I vividly recall getting off the bus and asking my Mom to rush home. After weeks of watching my brother play computer games, I decided today was the day I’d try to start the game myself.
I had memorized the steps from hitting the power button to putting in the correct floppy disk [yes, they still existed!].
A few minutes after sitting in front of the computer, I hit the enter button, and there it was. My game had loaded, and I transitioned into this imaginary world where I was a hero in my own story.
That was the beginning of what is now nearly 15 years of tech career and a never-ending desire to keep learning and growing.
I’ve ben asked by many parents what their seven-year-old, or even as young as four years old, can do to learn coding or digital skills.
A common fear for a parent and educator is technology addictiveness or the lack of direction for children using technology. Here are four different reasons I feel my experience was more productive.
1: Micro goals
From my very first experience, I was providing small achievable goals. Want to play a game? Figure out how to turn on the computer yourself by observation first. Want to learn how to make a website? Start by observing websites and understanding what content goes on the website first.
This method of easy-to-achieve micro-goals allowed me to feel accomplished and focused along the way to a bigger goal.
Outside of goal setting, this also gave me an important lesson to split technology projects into small parts to avoid being overwhelmed.
2: The end product
The end outcome for any work I do with technology has always been a critical factor. I recall learning how to code in school for the first time. While the experience was always thrilling and exciting, I was left a bit demotivated when the end product wasn’t something that I could ever really show or use.
To drive my intrinsic motivation, I always worked on technology projects with a real-world application. This way, I always had an end product I’d be proud of.
This real-world application and the focus on the end product allowed me to deliver high-quality results for my clients and customers consistently.
When I started BSD Education, I made sure to keep the real-world aspect as a founding principle on our curriculum and platform.
3: Normalizing fails
Technology can be unforgiving; we have all experienced it fail one time or another. I can no longer count the number of times I’d be left puzzled or frustrated by my code not working. I was fortunate to experience this so many times early into my technology experience that it felt like a normal part of learning.
That resilience benefited me in other aspects of my life, from tests and exams to sports. Later in my career, I discovered how important it was for business leadership when It helped propel me into management.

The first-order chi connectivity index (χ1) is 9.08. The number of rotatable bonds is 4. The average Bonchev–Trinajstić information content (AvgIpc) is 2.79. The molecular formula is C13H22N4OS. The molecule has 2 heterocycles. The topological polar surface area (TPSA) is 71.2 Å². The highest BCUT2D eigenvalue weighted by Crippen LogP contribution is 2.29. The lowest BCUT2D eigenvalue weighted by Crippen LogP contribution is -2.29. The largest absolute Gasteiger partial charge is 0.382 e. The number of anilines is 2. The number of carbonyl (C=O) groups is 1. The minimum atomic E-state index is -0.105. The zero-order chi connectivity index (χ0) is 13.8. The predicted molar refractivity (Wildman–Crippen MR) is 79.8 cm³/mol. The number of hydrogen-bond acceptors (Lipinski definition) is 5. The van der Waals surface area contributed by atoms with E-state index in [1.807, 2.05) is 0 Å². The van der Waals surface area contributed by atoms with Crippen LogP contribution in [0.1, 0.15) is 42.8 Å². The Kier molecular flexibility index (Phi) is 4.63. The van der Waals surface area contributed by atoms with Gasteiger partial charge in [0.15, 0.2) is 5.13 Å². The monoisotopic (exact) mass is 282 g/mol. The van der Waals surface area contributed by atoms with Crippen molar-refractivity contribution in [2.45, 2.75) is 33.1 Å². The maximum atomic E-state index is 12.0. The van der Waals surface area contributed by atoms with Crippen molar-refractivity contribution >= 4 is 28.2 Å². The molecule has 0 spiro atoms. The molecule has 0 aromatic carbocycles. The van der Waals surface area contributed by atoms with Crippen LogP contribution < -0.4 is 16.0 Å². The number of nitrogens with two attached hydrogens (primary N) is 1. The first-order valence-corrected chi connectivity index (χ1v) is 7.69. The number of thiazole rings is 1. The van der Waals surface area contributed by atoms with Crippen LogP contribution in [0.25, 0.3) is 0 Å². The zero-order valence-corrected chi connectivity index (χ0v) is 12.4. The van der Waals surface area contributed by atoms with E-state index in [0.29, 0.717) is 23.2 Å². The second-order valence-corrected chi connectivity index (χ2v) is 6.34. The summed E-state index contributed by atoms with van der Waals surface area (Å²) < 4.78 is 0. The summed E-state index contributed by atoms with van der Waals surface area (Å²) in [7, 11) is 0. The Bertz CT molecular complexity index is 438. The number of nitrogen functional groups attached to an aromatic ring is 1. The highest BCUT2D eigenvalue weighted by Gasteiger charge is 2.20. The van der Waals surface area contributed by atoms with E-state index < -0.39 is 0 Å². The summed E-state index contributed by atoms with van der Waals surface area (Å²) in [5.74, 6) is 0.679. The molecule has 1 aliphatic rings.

Today, I always encourage parents and educators to allow failure to be part of the experience. We cannot change the world for the better if we cannot fail.
4: Don’t start with a blank canvas
I recall learning a new programming language, so I did what most aspiring developers did in their teens and picked up a book. The only problem was that almost every book I would read forced you to open a blank file and start typing or ‘copying’ more accurately. By the time I’d get anywhere to have a finished project, I’d be distracted and bored.
One of the benefits of technology is that you rarely have to start with an empty canvas. In school, I always found myself downloading a template or using a pre-existing project as a starting point to launch into my creations.
The key to doing this was to keep looking for starting points that suit your style, even if it meant going through a dozen pre-made projects and templates. What was surprising was how much I could learn from pre-built templates or open-source code.
This habit made me very resourceful when working on complex projects. One of the requirements to becoming a great CTO is understanding how to use existing resources to their potential. Although, as the saying goes, “Do not reinvent the wheel,” this helped me stand out in a pretty competitive environment early on as I was able to offer solutions quicker and more cost-effectively.
I love seeing how teachers are now experiencing the benefits of our scaffolded projects on BSD Education. Nothing is more exciting than a student showing off a project that they built in a week, which would take months and cost thousands in the market to produce today.
Hopefully, these tips help you or people you are helping learn technology more enjoyably. I look forward to seeing how you Build Something Different.